OAuth and JavaScript

A couple of days ago, Alex Bilbie posted OAuth and JavaScript about why you shouldn’t use OAuth APIs directly from JavaScript applications.

I may have missed the point — and that’s a distinct possibility — but I’m not sure I agree.

As far as I can tell, the security for web applications using OAuth 2 comes entirely from the redirect URL. There’s no way an attacker can get any tokens sent to them without either:

  1. being able to intercept and decrypt the HTTPS traffic, or
  2. being able to fiddle with the DNS of the client to get it to request the URL for the redirect from a web server under the attacker’s control (and have a valid HTTPS certificate for that domain)

In either of these situations, you probably have bigger problems.

In our pure JS web app world, we store the access token in the browser. Were an attacker to get hold of it, they’d be able to do anything the user has granted permission for the original client to do. Alex’s post suggests that you should use a thin API proxy hides away all the OAuth stuff, and the client then authenticates against that with an encrypted cookie. But in each case, the exposure is the same. If an attacker can get access to local storage, they can get access to the cookie. (Okay, not quite true. If there’s a JavaScript injection vulnerability in your web app, the cookie can still be protected with the HttpOnly flag. But the attacker can access all the data that comes back, so you’re not that much better off.)

The client secret is a red herring when it comes to web applications. The user can extract it, as can anyone else who wants to use it. It’s pointless in this context, and that’s presumably why the implicit grant exists. The implicit grant still has the protection of the redirect URL, and that’s enough.

Posted in Uncategorized | 4 Comments

4 Responses to “OAuth and JavaScript”

  1. Alex Bilbie says:

    I think you missed my point I’m afraid.

    My blog post isn’t about being tricked into being redirected to an attackers site; it’s about the client_id and client_secret which identify the client, and also the resulting access token being stored in client side code (or in memory client side).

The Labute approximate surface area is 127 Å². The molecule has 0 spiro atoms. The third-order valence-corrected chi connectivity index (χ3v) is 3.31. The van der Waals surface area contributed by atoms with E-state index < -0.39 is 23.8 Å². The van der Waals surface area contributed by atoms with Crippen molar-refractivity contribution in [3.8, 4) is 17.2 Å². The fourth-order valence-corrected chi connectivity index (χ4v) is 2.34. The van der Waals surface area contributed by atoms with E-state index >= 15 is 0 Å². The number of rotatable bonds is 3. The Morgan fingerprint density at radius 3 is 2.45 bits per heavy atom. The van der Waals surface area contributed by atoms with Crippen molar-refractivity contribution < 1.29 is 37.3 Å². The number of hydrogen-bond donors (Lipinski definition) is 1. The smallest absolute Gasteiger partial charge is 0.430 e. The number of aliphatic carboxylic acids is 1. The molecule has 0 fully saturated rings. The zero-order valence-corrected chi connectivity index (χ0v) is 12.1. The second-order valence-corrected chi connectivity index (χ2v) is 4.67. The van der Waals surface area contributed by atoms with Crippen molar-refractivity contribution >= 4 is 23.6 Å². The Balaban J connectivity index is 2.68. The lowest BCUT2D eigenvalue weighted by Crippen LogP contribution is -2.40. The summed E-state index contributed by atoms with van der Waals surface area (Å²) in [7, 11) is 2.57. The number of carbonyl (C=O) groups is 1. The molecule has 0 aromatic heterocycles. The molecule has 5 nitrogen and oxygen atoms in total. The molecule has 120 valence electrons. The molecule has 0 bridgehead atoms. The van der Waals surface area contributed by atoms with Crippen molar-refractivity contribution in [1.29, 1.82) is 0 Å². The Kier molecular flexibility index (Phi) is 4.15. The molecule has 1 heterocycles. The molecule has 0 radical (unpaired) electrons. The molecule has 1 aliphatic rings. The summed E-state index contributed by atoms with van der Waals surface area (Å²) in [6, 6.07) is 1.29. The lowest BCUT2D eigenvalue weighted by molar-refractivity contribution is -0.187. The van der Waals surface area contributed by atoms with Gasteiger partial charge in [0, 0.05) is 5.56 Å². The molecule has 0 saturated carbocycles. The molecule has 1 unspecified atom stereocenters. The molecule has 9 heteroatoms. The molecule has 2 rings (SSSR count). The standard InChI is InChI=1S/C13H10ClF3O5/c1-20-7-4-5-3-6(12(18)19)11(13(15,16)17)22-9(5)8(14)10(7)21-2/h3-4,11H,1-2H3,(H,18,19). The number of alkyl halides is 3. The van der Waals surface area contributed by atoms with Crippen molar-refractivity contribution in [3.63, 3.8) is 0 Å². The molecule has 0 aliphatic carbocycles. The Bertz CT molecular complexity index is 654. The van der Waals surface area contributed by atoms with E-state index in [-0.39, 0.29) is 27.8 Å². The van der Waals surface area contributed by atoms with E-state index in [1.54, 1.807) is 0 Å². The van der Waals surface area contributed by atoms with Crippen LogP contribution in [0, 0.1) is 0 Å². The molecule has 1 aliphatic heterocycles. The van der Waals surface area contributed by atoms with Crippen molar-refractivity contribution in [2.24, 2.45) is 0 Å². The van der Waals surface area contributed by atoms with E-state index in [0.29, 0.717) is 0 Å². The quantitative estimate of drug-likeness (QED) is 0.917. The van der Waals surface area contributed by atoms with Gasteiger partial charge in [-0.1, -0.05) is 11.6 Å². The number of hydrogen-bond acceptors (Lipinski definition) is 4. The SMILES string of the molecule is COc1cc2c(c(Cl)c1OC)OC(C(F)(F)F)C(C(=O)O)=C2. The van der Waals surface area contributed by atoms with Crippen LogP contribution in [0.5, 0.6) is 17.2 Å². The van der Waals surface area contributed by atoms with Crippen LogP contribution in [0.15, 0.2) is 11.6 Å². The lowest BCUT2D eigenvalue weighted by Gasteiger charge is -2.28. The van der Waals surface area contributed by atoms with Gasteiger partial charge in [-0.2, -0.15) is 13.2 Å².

By proxying API calls the access token will never be revealed client side and so only your back end can authenticate correctly against the API.

  2. Alexander Dutton says:

    But the proxied secret in the cookie can still be used to achieve anything the original access token could have. What might someone be able to do with an access token in local storage that they wouldn’t be able to do with an encrypted cookie?

    There’s no (additional) harm in the client secret being public in this context. If you’re proxying the OAuth-protected resources to hide it, then all you’re doing is filling in that missing detail on requests made against the proxying service.

  3. Alex Bilbie says:

    The cookie is useless to a third party if you’re employing measures such as CSRF protection on the proxy.

    Fundamentally it’s about control. If I can view source and copy the client credentials there’s nothing stopping me building my own app that can authenticate against your OAuth service and then call the API.

    In addition your API doesn’t need to be exposed to a public network if calls are sent via (and upgraded with the decrypted access token) the proxy.

  4. Graham Klyne says:

    I’m with Alex B here.

    I think there’s also the nature of the token that the client gets vs what the server/proxy can get (I forget the proper OAuth2 names for these): following initial authentication the service gets an authentication token(?) via an HTTP redirect from the OAuth2 server, which can then be exchanged for a short-lived access token which can be passed to some service client – what the client sees is relatively short-lived (I think I’ve seen as little as a second), and IIRC has other restrictions on how it can be used. In order for the mediating service to get one of these tokens, it has to supply the OAuth2 server with an additional secret that is not ever passed to the (browser) client.

    IIRC, what Alex D describes is a different, less secure flow (“implicit flow”?) than the full OAuth2 protocol, and requires the client application to also see the user-supplied credentials. If you have a browser-based javascript app, there’s no way to “redirect” to it (that I know of), and a different flow has to be used — so, essentially, the “security of the redirect URL” aspect is missing in this case. Am I wrong?

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